My grandfather was born Daniel Oswald Joseph in Yonkers, New York to a set of parents born on the island of St. Croix, part of what is now the United States Virgin Islands. He loved the outdoors and often ventured there, but was for most of the time limited to his small garden and front-yard set across the street from project housing, in the house down the street from what later became my parents’ house.He didn’t own any livestock or horses but I’d consider him a farmer and cowboy by most other accounts. Until contracting glaucoma from diabetes in his later years, he had 20/10 eyesight and an excellent shot, my father used to say he could “hit a target 200-yards away through a hole in the fence.” One could say my grandfather was a groundskeeper by trade, and his upbringing was divorced enough from slavery that it permitted inheritance of idyllic, rather than violent, associations with tilling the land. He eventually pursued this education at the New York State School of Agriculture in Long Island, but the unfortunate circumstance of coloredness never permitted him the access to engage with it fully in the way he intended: ownership. Year-after-year, I would ask for a quarter-horse for Christmas and he would always jokingly respond that I would get nothing but “coal and a switch,” but then after, always quietly, but if we had some land…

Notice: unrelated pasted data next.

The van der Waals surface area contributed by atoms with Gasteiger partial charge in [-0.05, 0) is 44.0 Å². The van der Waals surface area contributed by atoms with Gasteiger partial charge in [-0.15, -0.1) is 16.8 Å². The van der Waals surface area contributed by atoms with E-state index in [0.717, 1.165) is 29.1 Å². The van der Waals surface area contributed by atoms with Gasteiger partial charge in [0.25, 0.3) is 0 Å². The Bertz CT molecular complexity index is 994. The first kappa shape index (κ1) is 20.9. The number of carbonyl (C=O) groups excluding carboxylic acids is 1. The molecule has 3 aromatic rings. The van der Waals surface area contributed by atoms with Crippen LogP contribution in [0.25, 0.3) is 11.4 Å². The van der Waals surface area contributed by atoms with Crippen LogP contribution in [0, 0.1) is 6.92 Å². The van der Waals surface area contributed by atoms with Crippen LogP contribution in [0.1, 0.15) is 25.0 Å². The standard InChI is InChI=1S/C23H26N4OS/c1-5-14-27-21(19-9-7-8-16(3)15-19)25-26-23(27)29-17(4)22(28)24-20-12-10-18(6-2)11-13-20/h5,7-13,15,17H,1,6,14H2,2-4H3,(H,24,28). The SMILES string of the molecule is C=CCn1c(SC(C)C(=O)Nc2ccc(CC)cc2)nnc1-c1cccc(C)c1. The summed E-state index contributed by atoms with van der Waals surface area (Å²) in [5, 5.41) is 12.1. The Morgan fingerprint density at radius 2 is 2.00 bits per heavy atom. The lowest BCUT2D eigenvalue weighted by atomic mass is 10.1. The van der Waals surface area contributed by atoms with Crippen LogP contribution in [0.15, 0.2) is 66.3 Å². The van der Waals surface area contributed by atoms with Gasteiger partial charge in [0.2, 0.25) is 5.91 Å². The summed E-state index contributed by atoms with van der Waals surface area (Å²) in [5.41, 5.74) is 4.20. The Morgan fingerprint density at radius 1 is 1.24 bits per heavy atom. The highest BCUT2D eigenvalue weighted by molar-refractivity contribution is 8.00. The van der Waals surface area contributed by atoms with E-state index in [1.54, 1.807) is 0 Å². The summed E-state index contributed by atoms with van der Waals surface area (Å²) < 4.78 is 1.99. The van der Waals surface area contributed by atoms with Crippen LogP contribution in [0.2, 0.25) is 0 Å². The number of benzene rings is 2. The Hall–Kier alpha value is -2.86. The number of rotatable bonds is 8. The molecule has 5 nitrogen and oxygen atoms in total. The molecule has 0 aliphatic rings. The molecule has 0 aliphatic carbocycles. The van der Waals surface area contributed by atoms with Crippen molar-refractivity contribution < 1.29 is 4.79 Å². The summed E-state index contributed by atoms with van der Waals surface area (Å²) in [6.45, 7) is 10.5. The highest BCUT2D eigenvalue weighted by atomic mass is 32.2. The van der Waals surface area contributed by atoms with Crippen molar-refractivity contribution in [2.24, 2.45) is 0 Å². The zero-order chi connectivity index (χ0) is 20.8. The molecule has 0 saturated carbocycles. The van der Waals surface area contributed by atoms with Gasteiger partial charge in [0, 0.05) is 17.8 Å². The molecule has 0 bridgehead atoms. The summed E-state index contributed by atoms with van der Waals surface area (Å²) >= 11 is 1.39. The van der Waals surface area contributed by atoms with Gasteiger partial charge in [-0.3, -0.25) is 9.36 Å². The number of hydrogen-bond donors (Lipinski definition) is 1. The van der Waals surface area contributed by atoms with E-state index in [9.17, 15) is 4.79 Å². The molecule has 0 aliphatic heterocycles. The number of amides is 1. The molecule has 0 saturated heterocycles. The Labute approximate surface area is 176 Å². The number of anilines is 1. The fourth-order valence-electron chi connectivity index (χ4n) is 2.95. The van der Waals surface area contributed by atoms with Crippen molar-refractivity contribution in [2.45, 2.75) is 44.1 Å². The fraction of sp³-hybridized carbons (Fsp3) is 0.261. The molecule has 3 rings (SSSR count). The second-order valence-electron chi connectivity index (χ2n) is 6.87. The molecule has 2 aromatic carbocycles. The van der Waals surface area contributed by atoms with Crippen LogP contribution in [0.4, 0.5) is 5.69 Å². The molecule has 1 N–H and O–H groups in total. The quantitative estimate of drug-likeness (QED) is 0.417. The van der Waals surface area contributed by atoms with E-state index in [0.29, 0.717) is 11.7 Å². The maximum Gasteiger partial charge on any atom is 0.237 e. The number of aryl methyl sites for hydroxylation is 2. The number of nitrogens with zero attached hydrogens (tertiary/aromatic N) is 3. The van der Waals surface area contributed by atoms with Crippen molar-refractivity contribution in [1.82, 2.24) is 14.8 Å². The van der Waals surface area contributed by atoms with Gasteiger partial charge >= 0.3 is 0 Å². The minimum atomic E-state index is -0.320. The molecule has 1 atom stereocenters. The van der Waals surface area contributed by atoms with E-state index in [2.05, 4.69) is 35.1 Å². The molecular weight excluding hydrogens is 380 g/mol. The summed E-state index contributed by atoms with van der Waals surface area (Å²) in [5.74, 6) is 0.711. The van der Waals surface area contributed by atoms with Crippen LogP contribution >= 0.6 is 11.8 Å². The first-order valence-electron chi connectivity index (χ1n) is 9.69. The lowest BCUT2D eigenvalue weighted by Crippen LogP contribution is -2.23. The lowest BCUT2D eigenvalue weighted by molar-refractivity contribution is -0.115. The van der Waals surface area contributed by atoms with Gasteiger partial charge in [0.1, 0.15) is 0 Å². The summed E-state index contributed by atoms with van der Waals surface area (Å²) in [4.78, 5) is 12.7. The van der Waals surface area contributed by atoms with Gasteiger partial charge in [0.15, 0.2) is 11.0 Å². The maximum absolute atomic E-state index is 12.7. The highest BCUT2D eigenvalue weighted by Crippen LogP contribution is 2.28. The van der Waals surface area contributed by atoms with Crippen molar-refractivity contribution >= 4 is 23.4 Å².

In the summers, before the emergence of low-cost day camps, when my parents were at work, he and my grandmother (“Ma”) would watch us for the day. Their house had a backyard where about half of the yard space was dedicated to his garden. The garden was enclosed by a green chain-link fence with a single-latch gate door for entry that wielded an iron weather-vane-like ornament at its top. The gate latch was more often than not locked to keep both the two big dogs and us kids out. If my grandfather planted that season, the plot followed a routine form: the front hailed rooted vegetables like potatoes or carrots, in the middle was always tomatoes and peppers and other plants that needed to grow up the metal stakes I helped push into the ground. Behind them was a row or two of leafy ground-dwelling crops, collard greens and cabbages that frequently fell victim to caterpillars and skunks; along the broad-side of the fence that was shared with the adjacent neighbors he consistently pruned the naturally-occurring white “morning glorys,” white flowers that blossomed at sunrise and closed to sleep at night. The garden was made peninsular by a trench of about four-inches deep on three sides (the shared fence wall excluded), part of a well-intentioned, but poorly-executed attempt by my grandfather to build a second raised porch in the backyard, but ultimately the intended foundation served the purpose of preventing flooding and runoff from the garden. The few two-by-fours he’d managed to nail in the ground in the porch’s early days now jutted out wildly as their neighbor’s mighty oak tree roots’ had grown, stretched beneath the property and pushed the nails and the wood from the bottom up. The trench, in its size, depth and width, sometimes housed a small, currented stream after the garden got a good watering, and this made great conditions for make-believe for my brother and I, in which an otherwise small and unremarkable backyard transformed.